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Cancer Immunol Immunother. 2001 Nov;50(9):483-90.

Soluble ICAM-1 in breast cancer: clinical significance and biological implications.

Author information

1
Department of Medicine I, University Hospital, Vienna, Austria.

Abstract

OBJECTIVES:

In previous experiments, we demonstrated a decreased expression of intercellular adhesion molecule I (ICAM-1) on both tumour cells and antigen-presenting cells derived from patients with breast cancer, resulting in an abrogation of antigen presentation and tumour cell lysis. Recently, increased levels of a soluble isoform of ICAM-1 (sICAM-1) have been detected in the sera of breast cancer patients. The present investigation was performed in order to investigate the biological relevance of serum concentrations and the effects of sICAM-1 in patients with breast cancer.

PATIENTS AND METHODS:

sICAM-1 was determined using a sandwich enzyme immunoassay on sera from 88 patients with various stages of breast cancer and correlated with clinical parameters. The effect of sICAM-1 present in the sera of patients with breast cancer upon unspecific and anti-Her-21/neu antibody-mediated cytotoxicity (ADCC), as well as upon antigen presentation, was determined using a 51Cr-release assay and [3H]thymidine-uptake of T cells after co-incubation with tetanus-toxoid-pulsed antigen-presenting cells.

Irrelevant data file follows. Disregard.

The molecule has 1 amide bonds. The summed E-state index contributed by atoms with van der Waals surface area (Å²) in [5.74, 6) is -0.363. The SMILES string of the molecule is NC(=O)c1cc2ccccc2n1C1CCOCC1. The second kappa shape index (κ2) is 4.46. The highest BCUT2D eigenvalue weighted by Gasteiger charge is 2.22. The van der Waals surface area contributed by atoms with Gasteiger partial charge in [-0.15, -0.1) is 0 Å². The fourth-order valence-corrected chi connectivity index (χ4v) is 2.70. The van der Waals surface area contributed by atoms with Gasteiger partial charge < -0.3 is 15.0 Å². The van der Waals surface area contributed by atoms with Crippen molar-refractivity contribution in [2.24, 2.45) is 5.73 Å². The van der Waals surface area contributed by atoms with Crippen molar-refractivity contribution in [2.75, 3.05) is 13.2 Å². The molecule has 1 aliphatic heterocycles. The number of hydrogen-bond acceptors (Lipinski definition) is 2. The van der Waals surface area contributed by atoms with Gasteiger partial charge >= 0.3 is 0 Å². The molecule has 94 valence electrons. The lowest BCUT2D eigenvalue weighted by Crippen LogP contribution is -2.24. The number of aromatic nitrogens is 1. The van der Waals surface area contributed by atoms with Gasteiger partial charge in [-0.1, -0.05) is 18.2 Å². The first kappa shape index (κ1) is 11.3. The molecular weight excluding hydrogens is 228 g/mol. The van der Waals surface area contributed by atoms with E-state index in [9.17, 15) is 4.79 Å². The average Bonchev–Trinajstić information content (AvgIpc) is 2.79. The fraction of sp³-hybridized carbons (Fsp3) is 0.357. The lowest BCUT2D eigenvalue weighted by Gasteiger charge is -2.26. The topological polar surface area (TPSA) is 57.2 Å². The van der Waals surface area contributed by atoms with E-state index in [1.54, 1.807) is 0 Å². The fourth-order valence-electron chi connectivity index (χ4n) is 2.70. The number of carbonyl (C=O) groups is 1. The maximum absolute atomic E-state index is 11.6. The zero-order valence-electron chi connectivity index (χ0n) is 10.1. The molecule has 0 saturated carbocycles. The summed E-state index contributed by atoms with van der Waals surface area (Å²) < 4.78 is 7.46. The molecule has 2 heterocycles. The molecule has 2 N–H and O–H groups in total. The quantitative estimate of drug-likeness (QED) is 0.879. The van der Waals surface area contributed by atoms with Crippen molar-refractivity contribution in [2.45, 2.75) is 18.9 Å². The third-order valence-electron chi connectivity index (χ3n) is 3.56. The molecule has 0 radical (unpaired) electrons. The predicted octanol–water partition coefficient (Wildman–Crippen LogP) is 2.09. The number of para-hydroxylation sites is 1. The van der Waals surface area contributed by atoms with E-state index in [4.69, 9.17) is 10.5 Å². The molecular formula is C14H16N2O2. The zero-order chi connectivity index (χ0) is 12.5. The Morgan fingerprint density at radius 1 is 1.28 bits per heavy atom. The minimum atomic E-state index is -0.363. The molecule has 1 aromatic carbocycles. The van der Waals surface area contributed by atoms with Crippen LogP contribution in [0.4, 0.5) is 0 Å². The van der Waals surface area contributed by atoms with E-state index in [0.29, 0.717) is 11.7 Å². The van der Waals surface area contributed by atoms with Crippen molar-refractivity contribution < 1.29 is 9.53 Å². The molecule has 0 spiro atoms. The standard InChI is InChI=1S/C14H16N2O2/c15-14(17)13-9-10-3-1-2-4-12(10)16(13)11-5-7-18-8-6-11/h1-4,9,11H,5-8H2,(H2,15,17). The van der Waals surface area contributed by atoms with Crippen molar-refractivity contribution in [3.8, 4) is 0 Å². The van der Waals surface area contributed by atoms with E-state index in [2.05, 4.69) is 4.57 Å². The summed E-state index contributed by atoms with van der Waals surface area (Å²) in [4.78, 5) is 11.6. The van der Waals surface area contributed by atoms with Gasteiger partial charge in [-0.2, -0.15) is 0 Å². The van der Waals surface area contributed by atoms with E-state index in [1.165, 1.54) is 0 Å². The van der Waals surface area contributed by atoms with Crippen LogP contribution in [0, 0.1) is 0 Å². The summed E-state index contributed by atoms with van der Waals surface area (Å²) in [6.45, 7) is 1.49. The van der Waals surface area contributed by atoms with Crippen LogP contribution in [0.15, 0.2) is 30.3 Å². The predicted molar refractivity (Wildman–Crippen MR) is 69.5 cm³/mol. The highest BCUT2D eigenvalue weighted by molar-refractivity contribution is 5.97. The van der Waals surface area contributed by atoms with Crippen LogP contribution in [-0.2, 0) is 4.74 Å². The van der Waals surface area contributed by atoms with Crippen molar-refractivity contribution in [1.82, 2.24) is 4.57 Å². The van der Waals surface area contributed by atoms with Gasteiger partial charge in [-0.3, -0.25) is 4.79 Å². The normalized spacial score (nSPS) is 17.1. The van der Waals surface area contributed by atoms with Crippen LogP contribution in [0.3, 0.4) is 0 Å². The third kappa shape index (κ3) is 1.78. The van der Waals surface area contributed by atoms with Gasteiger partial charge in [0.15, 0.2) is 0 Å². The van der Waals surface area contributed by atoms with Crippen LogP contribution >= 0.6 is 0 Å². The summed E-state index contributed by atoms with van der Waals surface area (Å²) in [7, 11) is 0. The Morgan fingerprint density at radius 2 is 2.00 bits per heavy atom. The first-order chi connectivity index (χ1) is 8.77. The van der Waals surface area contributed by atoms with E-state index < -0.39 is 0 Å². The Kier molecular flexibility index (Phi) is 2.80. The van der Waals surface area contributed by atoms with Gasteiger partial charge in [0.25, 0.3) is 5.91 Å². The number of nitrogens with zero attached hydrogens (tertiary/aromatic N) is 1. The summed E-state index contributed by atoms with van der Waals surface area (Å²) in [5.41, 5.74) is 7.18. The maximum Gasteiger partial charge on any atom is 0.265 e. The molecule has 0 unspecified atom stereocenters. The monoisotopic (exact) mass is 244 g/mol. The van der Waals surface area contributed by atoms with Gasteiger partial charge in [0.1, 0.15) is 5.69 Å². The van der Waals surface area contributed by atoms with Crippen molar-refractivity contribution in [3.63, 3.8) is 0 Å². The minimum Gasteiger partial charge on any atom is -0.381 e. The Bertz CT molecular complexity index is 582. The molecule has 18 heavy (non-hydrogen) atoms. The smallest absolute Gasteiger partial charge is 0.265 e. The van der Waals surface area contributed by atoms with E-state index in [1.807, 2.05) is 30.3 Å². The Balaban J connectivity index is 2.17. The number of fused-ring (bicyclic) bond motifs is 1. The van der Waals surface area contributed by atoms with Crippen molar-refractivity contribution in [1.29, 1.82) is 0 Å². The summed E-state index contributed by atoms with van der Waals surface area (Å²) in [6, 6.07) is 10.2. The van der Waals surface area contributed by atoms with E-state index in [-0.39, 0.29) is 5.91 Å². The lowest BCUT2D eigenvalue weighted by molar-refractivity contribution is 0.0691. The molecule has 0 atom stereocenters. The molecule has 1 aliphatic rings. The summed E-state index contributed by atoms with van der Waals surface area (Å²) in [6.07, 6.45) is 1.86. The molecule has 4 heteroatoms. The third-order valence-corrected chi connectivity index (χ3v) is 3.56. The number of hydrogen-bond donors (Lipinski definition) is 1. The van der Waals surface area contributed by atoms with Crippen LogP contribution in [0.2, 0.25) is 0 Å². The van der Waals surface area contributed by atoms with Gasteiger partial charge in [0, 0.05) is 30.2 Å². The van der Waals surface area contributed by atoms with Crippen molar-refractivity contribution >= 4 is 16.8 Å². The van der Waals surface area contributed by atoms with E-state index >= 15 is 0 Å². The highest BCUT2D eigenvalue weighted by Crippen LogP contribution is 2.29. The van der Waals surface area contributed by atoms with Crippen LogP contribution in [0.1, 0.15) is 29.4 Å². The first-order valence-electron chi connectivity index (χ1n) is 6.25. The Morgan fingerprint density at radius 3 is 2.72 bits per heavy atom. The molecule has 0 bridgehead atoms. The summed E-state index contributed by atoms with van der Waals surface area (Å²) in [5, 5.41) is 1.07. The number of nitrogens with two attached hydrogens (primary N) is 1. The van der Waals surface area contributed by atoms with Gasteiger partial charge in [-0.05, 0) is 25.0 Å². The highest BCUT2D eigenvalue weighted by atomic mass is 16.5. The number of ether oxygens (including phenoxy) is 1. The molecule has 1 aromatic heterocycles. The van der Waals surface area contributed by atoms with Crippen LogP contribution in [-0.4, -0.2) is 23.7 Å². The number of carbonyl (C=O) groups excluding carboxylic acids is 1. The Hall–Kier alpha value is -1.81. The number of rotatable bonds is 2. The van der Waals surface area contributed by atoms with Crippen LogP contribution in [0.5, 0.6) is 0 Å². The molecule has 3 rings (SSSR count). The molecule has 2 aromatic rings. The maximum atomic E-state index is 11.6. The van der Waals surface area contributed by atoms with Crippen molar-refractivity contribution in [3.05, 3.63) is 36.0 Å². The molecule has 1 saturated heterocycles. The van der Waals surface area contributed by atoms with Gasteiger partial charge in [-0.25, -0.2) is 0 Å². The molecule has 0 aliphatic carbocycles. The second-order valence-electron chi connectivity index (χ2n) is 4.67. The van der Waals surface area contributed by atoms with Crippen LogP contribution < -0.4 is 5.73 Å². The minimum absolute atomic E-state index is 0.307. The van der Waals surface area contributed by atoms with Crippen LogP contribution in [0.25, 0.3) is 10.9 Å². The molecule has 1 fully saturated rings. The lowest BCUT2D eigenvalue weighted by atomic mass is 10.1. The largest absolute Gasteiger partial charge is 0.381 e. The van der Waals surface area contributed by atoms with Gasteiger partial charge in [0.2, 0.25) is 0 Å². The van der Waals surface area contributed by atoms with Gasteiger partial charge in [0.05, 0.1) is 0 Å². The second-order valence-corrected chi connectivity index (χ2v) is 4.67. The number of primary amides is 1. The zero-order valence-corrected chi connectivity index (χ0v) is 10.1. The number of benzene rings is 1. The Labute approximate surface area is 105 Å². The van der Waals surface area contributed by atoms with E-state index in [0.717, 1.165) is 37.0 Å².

RESULTS:

In patients with early breast cancer, serum levels of sICAM-1 were significantly lower compared to patients with metastatic disease, but did not correlate with usual clinical parameters. In patients with metastatic breast cancer, a significant correlation of sICAM-1 with tumour markers CEA and CA 15-3 was observed. No influence of sICAM-1 upon unspecific cytotoxicity, ADCC, or the ability to present antigen was observed.

DISCUSSION:

The origin of sICAM-1 in the sera of patients with breast cancer remains unknown. In contrast to its membrane-bound isoform, sICAM-1 was increased in the sera of patients with various stages of breast cancer, but its presence did not influence unspecific cytotoxicity, ADCC, or antigen-induced T cell proliferation.

PMID:
11761443
DOI:
10.1007/s002620100223
[Indexed for MEDLINE]

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